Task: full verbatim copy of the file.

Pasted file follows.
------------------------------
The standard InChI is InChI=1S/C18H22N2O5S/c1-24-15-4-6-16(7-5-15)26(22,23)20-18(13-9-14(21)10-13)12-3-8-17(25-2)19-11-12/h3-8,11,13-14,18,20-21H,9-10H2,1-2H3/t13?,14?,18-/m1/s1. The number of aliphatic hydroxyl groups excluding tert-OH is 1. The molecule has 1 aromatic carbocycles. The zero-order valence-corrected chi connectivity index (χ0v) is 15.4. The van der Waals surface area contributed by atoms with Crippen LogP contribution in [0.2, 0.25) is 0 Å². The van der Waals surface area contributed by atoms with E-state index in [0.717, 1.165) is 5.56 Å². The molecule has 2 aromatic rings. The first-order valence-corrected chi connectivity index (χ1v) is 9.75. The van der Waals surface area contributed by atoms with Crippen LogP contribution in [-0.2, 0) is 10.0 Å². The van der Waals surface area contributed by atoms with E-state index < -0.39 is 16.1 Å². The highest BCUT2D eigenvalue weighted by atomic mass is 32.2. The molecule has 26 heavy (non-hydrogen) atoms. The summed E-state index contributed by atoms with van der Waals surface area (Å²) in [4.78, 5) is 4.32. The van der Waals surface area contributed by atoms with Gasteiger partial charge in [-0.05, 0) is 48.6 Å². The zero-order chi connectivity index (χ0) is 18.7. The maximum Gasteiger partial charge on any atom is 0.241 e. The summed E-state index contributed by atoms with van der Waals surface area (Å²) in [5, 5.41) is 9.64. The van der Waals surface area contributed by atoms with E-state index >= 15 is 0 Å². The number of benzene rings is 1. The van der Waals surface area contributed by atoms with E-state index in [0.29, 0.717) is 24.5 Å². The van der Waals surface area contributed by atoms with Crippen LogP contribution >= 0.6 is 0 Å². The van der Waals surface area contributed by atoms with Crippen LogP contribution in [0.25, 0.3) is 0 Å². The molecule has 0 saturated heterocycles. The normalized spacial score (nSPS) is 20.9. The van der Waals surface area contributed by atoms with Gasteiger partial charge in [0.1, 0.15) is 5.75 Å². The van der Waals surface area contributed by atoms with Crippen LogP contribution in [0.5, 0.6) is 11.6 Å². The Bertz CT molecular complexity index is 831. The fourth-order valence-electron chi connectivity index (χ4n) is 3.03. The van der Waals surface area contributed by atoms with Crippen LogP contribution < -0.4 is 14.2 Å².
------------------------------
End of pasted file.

The standard InChI is InChI=1S/C18H22N2O5S/c1-24-15-4-6-16(7-5-15)26(22,23)20-18(13-9-14(21)10-13)12-3-8-17(25-2)19-11-12/h3-8,11,13-14,18,20-21H,9-10H2,1-2H3/t13?,14?,18-/m1/s1. The number of aliphatic hydroxyl groups excluding tert-OH is 1. The molecule has 1 aromatic carbocycles. The zero-order valence-corrected chi connectivity index (χ0v) is 15.4. The van der Waals surface area contributed by atoms with Crippen LogP contribution in [0.2, 0.25) is 0 Å². The van der Waals surface area contributed by atoms with E-state index in [0.717, 1.165) is 5.56 Å². The molecule has 2 aromatic rings. The first-order valence-corrected chi connectivity index (χ1v) is 9.75. The van der Waals surface area contributed by atoms with Crippen LogP contribution in [-0.2, 0) is 10.0 Å². The van der Waals surface area contributed by atoms with E-state index < -0.39 is 16.1 Å². The highest BCUT2D eigenvalue weighted by atomic mass is 32.2. The molecule has 26 heavy (non-hydrogen) atoms. The summed E-state index contributed by atoms with van der Waals surface area (Å²) in [4.78, 5) is 4.32. The van der Waals surface area contributed by atoms with Gasteiger partial charge in [-0.05, 0) is 48.6 Å². The zero-order chi connectivity index (χ0) is 18.7. The maximum Gasteiger partial charge on any atom is 0.241 e. The summed E-state index contributed by atoms with van der Waals surface area (Å²) in [5, 5.41) is 9.64. The van der Waals surface area contributed by atoms with E-state index >= 15 is 0 Å². The number of benzene rings is 1. The van der Waals surface area contributed by atoms with E-state index in [0.29, 0.717) is 24.5 Å². The van der Waals surface area contributed by atoms with Crippen LogP contribution >= 0.6 is 0 Å². The van der Waals surface area contributed by atoms with Crippen LogP contribution in [0.25, 0.3) is 0 Å². The molecule has 0 saturated heterocycles. The normalized spacial score (nSPS) is 20.9. The van der Waals surface area contributed by atoms with Gasteiger partial charge in [0.1, 0.15) is 5.75 Å². The van der Waals surface area contributed by atoms with Crippen LogP contribution in [0.5, 0.6) is 11.6 Å². The Bertz CT molecular complexity index is 831. The fourth-order valence-electron chi connectivity index (χ4n) is 3.03. The van der Waals surface area contributed by atoms with Crippen LogP contribution < -0.4 is 14.2 Å².